Daenerys’s Anger Is Justified. Her Actions Are Not.

What up, my esteemed homies! It’s ya girl, Nikkie, and I’m dusting off the blog to share my thoughts on “The Bells,” the penultimate episode of Game of Thrones as we head into the finale this Sunday.

I’ve been seeing a lot of articles lately that are against nearly everything that’s happened in this current season of Game of Thrones. From the way Sansa and Daenerys interact with each other to the way we were deprived of a tender goodbye between Jon and Ghost (which is so, so, so valid that none of us will ever forgive showrunners David and Dan, aka D&D), people have taken issue with nearly every major or minor event that’s we’ve seen so far.

But nothing has caused more ire than how things with Dany are turning out. And I don’t think that’s fair at all.

A Shocking Twist, or a Fair Conclusion?

Last Sunday, the show reached the pinnacle of Dany’s arc: a seemingly permanent transformation into the Mad Queen. With the complete destruction of King’s Landing, Dany has cemented her intent to rule with fire and blood — the ominous words of House Targaryen. We’ve been waiting for the famed “Targaryen coin flip” to land, and it’s apparently landed on the side of insanity.

And people are furious.

For the entire run of the show, people have seen Dany as a feminist hero who deserves to have her ultimate goal — taking back the Iron Throne — accomplished. Ever since she emerged from her husband’s funeral pyre, naked with three freshly hatched dragons, she has been the epitome of taking control of her life. As she marched her way through Slavers’ Bay, liberating slaves and ridding the world of immoral rulers, viewers rooted for her with no qualms.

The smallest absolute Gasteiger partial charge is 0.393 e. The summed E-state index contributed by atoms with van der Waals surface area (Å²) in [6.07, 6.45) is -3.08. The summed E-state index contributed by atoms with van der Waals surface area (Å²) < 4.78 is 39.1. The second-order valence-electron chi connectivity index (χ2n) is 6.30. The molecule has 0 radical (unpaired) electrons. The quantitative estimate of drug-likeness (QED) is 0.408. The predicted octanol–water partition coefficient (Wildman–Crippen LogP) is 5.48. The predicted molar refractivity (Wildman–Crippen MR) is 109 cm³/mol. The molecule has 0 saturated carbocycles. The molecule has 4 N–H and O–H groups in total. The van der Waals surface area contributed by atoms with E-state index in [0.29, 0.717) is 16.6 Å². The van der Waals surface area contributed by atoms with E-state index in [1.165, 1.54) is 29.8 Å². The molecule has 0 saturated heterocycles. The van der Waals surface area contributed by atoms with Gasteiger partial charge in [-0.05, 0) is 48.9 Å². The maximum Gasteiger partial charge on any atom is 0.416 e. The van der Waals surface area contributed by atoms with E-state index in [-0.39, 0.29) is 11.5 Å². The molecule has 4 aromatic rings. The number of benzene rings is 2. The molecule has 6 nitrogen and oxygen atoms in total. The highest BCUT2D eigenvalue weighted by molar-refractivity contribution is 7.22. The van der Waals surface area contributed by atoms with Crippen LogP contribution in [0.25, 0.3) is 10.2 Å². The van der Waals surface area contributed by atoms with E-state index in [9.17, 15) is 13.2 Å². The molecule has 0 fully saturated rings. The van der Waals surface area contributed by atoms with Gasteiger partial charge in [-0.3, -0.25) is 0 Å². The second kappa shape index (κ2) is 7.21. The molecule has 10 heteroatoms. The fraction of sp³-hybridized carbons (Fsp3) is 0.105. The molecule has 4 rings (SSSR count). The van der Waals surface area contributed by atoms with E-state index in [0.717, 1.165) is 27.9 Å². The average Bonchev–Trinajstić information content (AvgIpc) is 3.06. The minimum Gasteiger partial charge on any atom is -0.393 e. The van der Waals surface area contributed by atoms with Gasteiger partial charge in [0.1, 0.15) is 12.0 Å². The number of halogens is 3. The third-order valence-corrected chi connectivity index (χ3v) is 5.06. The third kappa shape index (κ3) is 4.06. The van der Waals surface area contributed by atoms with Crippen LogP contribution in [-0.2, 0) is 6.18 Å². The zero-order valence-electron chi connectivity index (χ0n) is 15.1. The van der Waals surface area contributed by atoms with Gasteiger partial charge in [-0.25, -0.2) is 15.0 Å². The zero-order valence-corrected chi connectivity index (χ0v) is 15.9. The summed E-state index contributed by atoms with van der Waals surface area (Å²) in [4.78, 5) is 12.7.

And that isn’t a bad thing.

Her story is absolutely one of overcoming the odds and finding triumph in upsetting the patriarchal system that most of Planetos — how people refer to the world in which this story takes place — operates under.

But, anyone shocked by recent events hasn’t been paying attention to who Dany is at her core: a conqueror whose only real goal has been vengeance.

I’m not trying to take away from the good that Daenerys is done. When the show began, and as I read the books, I was a full supporter. I got into a lot of arguments with my husband about Dany’s attempt to rule in Meereen, when she banned the fighting pits. How could she be wrong? It’s such an unnecessarily violent tradition. When he suggested years ago that he suspected Dany would end up being the main antagonist at the end of the story, with her return to Westeros uniting the Seven Kingdoms against her, I was actively enraged!

But, I’ve since come around to his thinking. Because the evidence is outstanding.